University of Zurich: The Planet Doesn’t Fall Far from the Star

Stars and planets are formed from the same cosmic gas and dust. In the course of the formation process, some of the material condenses and forms rocky planets, the rest is either accumulated by the star or becomes part of gaseous planets. The assumption of a connection between the composition of stars and their planets is therefore reasonable and is confirmed, for example, in the solar system by most rocky planets (Mercury being the exception). Nevertheless, assumptions, especially in astrophysics, do not always prove to be true. A study led by the Instituto de Astrofísica e Ciências do Espaço (IA) in Portugal, which also involves researchers from the NCCR PlanetS at the University of Zurich and the University of Bern, published today in the journal Science, provides the first empirical evidence for this assumption – and at the same time partially contradicts it.

Condensed star vs rocky planet
To determine whether the compositions of stars and their planets are related, the team compared very precise measurements of both. For the stars, their emitted light was measured, which bears the characteristic spectroscopic fingerprint of their composition. The composition of the rocky planets was determined indirectly: Their density and composition were derived from their measured mass and radius. Only recently have enough planets been measured so precisely that meaningful investigations of this kind are possible.

“But since stars and rocky planets are quite different in nature, the comparison of their composition is not straightforward,” as Christoph Mordasini, co-author of the study, lecturer of astrophysics at the University of Bern and member of the NCCR PlanetS, begins to explain. “Instead, we compared the composition of the planets with a theoretical, cooled-down version of their star. While most of the star’s material – mainly hydrogen and helium – remains as a gas when it cools, a tiny fraction condenses, consisting of rock-forming material such as iron and silicate. Using a model we developed, we were able to calculate the composition of this rock-forming material of the cooled-down star. We then compared that with the rocky planets,” Mordasini explains.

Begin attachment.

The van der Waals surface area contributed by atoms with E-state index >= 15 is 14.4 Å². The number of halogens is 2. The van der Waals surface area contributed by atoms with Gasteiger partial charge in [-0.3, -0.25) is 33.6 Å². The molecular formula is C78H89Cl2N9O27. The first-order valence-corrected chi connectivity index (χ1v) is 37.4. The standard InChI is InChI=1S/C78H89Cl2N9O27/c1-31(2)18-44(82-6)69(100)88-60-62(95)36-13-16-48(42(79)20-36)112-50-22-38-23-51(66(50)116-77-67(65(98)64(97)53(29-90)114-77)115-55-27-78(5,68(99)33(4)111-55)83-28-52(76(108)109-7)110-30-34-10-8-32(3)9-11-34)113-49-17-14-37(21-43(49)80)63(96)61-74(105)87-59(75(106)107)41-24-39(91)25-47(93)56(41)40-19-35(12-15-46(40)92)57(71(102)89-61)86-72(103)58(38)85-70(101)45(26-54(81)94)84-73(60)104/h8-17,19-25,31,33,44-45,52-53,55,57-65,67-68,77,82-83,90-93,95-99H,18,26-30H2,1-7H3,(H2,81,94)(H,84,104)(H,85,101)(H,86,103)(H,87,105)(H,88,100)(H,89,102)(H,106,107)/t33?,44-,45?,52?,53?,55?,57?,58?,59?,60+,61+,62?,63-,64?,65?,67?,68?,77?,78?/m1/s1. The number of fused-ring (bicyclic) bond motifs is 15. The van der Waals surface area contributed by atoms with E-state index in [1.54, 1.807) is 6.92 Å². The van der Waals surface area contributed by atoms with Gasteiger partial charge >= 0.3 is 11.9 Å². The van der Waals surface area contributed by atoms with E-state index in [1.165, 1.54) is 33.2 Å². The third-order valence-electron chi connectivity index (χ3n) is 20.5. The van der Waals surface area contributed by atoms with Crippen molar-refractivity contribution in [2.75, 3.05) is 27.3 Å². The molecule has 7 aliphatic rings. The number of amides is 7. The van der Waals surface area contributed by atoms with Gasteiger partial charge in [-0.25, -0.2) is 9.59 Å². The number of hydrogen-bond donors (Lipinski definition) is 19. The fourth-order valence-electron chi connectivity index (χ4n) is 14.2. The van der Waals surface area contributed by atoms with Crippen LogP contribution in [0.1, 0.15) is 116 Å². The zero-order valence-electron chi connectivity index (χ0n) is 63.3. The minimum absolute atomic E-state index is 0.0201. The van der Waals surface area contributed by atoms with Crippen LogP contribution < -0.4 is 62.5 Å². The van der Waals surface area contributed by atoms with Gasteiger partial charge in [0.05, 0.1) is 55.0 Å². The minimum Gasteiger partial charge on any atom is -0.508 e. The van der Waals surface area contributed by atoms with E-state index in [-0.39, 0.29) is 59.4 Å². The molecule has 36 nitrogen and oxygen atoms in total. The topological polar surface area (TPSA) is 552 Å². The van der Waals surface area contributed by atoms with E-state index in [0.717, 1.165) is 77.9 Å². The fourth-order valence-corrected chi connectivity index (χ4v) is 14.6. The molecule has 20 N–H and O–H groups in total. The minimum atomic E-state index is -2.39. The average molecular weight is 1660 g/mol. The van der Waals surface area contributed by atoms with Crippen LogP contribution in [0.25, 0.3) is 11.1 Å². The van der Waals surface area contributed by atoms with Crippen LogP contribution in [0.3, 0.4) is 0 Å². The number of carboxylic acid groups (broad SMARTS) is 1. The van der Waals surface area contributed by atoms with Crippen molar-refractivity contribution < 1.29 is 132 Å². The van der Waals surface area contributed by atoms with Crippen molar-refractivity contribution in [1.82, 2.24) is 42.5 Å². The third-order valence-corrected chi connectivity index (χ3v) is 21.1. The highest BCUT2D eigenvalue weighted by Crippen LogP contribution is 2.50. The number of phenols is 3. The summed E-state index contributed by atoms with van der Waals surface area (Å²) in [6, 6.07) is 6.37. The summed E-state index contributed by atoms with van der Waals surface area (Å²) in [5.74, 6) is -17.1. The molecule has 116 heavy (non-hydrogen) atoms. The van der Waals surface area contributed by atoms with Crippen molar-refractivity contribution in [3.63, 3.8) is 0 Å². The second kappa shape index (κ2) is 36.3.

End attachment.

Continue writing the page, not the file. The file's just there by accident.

“Our results show that our assumptions regarding star and planet compositions were not fundamentally wrong: The composition of rocky planets is indeed intimately tied to the composition of their host star. However, the relationship is not as simple as we expected,” lead author of the study and researcher at the IA, Vardan Adibekyan, says. What the scientists expected, was that the star’s abundance of these elements sets the upper possible limit. “Yet for some of the planets, the iron abundance in the planet is even higher than in the star,” explains Caroline Dorn, who co-authored the study and is a member of the NCCR PlanetS as well as an Ambizione Fellow at the University of Zurich. “This could be due to giant impacts on these planets that break off some of the outer, lighter materials, while the dense iron core remains,” believes the researcher. The results could therefore provide scientists with clues about the history of the planets.

“The results of this study are also very useful to constrain planetary compositions that are assumed based on the calculated density from mass and radius measurements,” Christoph Mordasini explains. “Since more than one composition can fit a certain density, the results of our study tell us that we can narrow potential compositions down, based on the host star’s composition,” Mordasini says. And since the exact composition of a planet influences, for example, how much radioactive material it contains or how strong its magnetic field is, it can determine whether or not the planet can support life.

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